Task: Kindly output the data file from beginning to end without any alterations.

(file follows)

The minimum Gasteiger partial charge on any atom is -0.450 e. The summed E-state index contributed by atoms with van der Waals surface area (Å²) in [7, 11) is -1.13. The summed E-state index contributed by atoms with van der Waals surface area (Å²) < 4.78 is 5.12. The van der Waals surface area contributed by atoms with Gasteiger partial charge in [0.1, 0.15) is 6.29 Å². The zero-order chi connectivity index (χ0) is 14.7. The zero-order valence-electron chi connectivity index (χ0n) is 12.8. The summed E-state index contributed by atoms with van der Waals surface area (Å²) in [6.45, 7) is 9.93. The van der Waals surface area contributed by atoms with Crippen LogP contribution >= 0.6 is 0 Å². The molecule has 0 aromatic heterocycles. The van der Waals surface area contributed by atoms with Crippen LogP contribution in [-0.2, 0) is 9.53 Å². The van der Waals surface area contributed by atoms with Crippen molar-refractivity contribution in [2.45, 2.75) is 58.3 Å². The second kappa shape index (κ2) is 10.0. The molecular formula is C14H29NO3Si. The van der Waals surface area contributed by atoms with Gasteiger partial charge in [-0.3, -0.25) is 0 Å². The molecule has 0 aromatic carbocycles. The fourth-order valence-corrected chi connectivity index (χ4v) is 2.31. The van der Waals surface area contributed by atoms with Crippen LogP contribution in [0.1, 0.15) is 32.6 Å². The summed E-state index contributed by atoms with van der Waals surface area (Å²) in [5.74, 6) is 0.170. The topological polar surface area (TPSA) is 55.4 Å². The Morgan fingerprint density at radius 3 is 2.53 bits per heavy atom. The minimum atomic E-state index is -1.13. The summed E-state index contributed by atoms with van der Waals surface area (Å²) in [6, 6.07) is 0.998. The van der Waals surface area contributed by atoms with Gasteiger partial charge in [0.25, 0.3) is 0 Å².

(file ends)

The minimum Gasteiger partial charge on any atom is -0.450 e. The summed E-state index contributed by atoms with van der Waals surface area (Å²) in [7, 11) is -1.13. The summed E-state index contributed by atoms with van der Waals surface area (Å²) < 4.78 is 5.12. The van der Waals surface area contributed by atoms with Gasteiger partial charge in [0.1, 0.15) is 6.29 Å². The zero-order chi connectivity index (χ0) is 14.7. The zero-order valence-electron chi connectivity index (χ0n) is 12.8. The summed E-state index contributed by atoms with van der Waals surface area (Å²) in [6.45, 7) is 9.93. The van der Waals surface area contributed by atoms with Crippen LogP contribution >= 0.6 is 0 Å². The molecule has 0 aromatic heterocycles. The van der Waals surface area contributed by atoms with Crippen LogP contribution in [-0.2, 0) is 9.53 Å². The van der Waals surface area contributed by atoms with Crippen molar-refractivity contribution in [2.45, 2.75) is 58.3 Å². The second kappa shape index (κ2) is 10.0. The molecular formula is C14H29NO3Si. The van der Waals surface area contributed by atoms with Gasteiger partial charge in [-0.3, -0.25) is 0 Å². The molecule has 0 aromatic carbocycles. The fourth-order valence-corrected chi connectivity index (χ4v) is 2.31. The van der Waals surface area contributed by atoms with Crippen LogP contribution in [0.1, 0.15) is 32.6 Å². The summed E-state index contributed by atoms with van der Waals surface area (Å²) in [5.74, 6) is 0.170. The topological polar surface area (TPSA) is 55.4 Å². The Morgan fingerprint density at radius 3 is 2.53 bits per heavy atom. The minimum atomic E-state index is -1.13. The summed E-state index contributed by atoms with van der Waals surface area (Å²) in [6, 6.07) is 0.998. The van der Waals surface area contributed by atoms with Gasteiger partial charge in [0.25, 0.3) is 0 Å².